Some of the discussion on the improvements to E-mail message format have
centered upon "what mail gateways do" and what the format has to do to
accommodate and/or compensate for these actions. And sometimes, it has
been suggested that for the purposes of the Internet that there is no
point in separating out the concept of MTA from that of Gateway.
The simple definition of an MTA includes the fact that it deals only with
the envelope and leaves the message intact. Since most Internet thingies
mess with the message format, we have discussions about how the things we
use on the Internet are not exactly REAL MTAs. Under that tight
definition, I can't think of many REAL MTAs on the Internet or what you
would use one for.
The closest official internet thingie to a MTA is an agent which transfers
mail and does exactly one thing to the message itself: add one "Received"
line to the top of the message. We could call this an INTERNET MTA (with
the proviso that it isn't really an MTA). These are also rare.
Many of the things we use also do other things to headers, especially
rewrite address fields.
The Internet, which tries to send mail point-to-point has limited use for
REAL MTAs or INTERNET MTAs. The sender's machine and the receiver's
machine can run one, but in that case, the function of the UA can be mixed
with the MTA and only us protocol people will be upset. The only other
use I can think of is for a "designated sender" or for a "designated
receiver" (the latter would be a "mail exchanger"). These are fairly
common, but clearly unnecessary in a lot of situations.
A mail gateway can be thought of as anything that fools with the message
inside the envelope. This is identical to the idea of a UA attached to a
"daemon" such that it takes messages and does things to them and sends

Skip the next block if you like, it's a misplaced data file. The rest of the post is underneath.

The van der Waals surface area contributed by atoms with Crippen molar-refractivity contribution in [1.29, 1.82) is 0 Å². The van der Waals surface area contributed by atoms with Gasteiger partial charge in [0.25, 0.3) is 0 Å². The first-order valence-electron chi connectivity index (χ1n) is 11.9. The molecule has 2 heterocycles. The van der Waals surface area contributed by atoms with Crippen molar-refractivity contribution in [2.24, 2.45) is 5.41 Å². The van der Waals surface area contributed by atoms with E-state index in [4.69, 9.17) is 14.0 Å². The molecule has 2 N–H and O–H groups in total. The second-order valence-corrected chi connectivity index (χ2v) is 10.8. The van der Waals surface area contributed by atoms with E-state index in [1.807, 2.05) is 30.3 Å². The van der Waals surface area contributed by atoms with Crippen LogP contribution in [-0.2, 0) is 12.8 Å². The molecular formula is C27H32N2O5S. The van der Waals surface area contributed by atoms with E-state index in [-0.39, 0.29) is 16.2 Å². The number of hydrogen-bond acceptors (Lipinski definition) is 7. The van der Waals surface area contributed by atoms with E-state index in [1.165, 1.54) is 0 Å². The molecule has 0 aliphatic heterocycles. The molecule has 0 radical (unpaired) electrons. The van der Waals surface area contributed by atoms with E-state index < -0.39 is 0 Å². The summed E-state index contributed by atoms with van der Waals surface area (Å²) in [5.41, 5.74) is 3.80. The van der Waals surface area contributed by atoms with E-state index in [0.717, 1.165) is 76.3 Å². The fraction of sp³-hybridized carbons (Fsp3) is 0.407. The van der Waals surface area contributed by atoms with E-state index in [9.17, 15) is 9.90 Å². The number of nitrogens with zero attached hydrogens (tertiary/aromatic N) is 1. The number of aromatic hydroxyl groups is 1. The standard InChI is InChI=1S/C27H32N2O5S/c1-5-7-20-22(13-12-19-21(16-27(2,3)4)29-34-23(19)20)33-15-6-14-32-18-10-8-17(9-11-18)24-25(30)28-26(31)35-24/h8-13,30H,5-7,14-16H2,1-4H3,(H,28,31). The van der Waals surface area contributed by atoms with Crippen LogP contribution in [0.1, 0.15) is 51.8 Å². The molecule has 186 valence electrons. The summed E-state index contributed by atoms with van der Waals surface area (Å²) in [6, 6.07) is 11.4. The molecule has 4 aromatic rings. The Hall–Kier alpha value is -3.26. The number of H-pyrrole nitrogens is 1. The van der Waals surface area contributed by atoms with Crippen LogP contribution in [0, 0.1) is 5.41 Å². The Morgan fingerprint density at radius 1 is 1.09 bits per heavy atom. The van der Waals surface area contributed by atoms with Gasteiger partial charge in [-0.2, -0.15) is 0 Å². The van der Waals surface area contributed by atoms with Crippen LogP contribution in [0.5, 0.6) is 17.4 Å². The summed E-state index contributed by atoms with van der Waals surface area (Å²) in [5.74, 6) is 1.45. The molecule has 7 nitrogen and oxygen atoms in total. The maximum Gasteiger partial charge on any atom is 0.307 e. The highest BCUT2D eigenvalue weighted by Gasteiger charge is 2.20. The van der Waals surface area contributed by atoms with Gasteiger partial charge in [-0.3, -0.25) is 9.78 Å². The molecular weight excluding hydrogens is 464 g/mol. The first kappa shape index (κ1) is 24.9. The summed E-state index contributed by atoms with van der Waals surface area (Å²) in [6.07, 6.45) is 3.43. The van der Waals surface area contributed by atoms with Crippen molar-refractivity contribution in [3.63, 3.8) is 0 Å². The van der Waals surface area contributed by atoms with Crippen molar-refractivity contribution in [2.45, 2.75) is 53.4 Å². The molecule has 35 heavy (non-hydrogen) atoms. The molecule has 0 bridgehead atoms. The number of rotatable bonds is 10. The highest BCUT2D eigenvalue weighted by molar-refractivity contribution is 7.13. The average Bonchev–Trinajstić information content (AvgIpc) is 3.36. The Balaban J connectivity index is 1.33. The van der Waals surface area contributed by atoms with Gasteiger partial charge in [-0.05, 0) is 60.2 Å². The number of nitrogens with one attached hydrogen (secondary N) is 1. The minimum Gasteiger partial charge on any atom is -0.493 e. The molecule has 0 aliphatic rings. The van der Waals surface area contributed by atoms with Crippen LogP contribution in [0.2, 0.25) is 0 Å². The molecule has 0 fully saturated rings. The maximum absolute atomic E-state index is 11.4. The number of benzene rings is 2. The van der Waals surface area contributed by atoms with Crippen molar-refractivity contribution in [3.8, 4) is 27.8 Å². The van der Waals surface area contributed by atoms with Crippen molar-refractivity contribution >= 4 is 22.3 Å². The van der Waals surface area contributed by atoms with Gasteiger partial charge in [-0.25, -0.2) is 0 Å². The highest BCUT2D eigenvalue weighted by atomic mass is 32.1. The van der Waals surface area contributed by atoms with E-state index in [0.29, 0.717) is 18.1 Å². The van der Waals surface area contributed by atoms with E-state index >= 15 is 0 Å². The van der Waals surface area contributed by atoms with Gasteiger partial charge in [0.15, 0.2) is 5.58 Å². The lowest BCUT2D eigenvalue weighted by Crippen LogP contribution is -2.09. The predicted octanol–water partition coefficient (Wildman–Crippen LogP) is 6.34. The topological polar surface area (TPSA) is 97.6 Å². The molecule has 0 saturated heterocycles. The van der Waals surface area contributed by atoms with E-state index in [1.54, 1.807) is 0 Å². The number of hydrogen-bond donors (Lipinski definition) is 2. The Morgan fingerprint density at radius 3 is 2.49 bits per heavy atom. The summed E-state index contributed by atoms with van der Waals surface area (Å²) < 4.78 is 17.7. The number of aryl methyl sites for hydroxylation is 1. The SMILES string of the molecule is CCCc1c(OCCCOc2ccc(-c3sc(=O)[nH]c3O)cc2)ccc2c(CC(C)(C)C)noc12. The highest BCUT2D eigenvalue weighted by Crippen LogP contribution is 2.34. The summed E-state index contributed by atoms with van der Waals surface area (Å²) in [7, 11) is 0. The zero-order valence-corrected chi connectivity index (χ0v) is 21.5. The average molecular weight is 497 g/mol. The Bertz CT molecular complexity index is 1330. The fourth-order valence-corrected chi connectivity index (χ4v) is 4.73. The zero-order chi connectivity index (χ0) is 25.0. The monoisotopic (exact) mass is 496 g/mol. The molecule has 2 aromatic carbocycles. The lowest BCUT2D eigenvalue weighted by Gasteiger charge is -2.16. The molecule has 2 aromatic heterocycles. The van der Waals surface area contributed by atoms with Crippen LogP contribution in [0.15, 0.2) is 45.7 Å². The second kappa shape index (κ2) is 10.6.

them out again. Since UAs & their associated users can do anything, it is
impossible to outlaw any sort of gateway anyone wants to write. Maybe you
can coin a term "Official Internet-approved Gateway" or even steal the
term gateway, but you can't stamp out UA/daemon things. You can't
separate the concept from other mail-based services like archive servers
or other mail-based servers that haven't even been invented yet. Perhaps
the best thing you can do is publicize good advice.
Real mail gateways, that move mail between networks basically do one of
(1) Translate features of the message into corresponding features of
the destination-network's e-mail format. This makes the message
identical to messages in the destination-network, so that the
UAs can handle gatewayed messages exactly as if those
messages originated on the destination-network.
(2) Encapsulate & possibly encode the message so that all the information is
retained. This sort of gateway need know nothing about the features
of the message format--which is left up to the UA or to
a clever user and his favorite data-manipulation utilities. In some
sense, the features of the source-network's mail are projected
into the destination-network and the UA is smart about
the conventions of the source-network.
And actually there is a third thing that real mail gateways do:
(3) Make a half-hearted attempt at (1), then do a half-hearted,
attempt at (2) for anything its not programmed to handle.
As an example of (3), imagine a gateway which recodes all the characters
into EBCDIC and wraps any lines which it finds too long to handle. I
suspect that as message formats are made precise and documented, that (1)
will be more practical, but as it is made more complicated there will be a
further tendency towards (3).
I don't really have any conclusions to draw, but just thought I'd lay out
some more characterization of what a gateway-proof message format must
My opinion is that UAs MUST be able to deal with recursive encoding. I
realize that this is bad news for UAs and UA writers, but I think both
gateways AND USERS must be able to simply take an entire message, encode
it, and send it on to someone. A user is sitting there with a multipart
message, and needs to send it to someone else through a gateway. What
does the user do to make sure it can go through the gateway? What
procedure can the UA writer invent that safely encodes a message at the
push of a button? Can it handle future extensions or parts or encodings
which aren't understood?
The result of this might be that the user must run extra routines to
decode portions of messages. So be it--I imagine some decoding will have
to be under user control in any case--e.g. if someone sends me a program,
I don't want the action of reading the message to put a runnable copy of
that program anywhere without my explicit permission.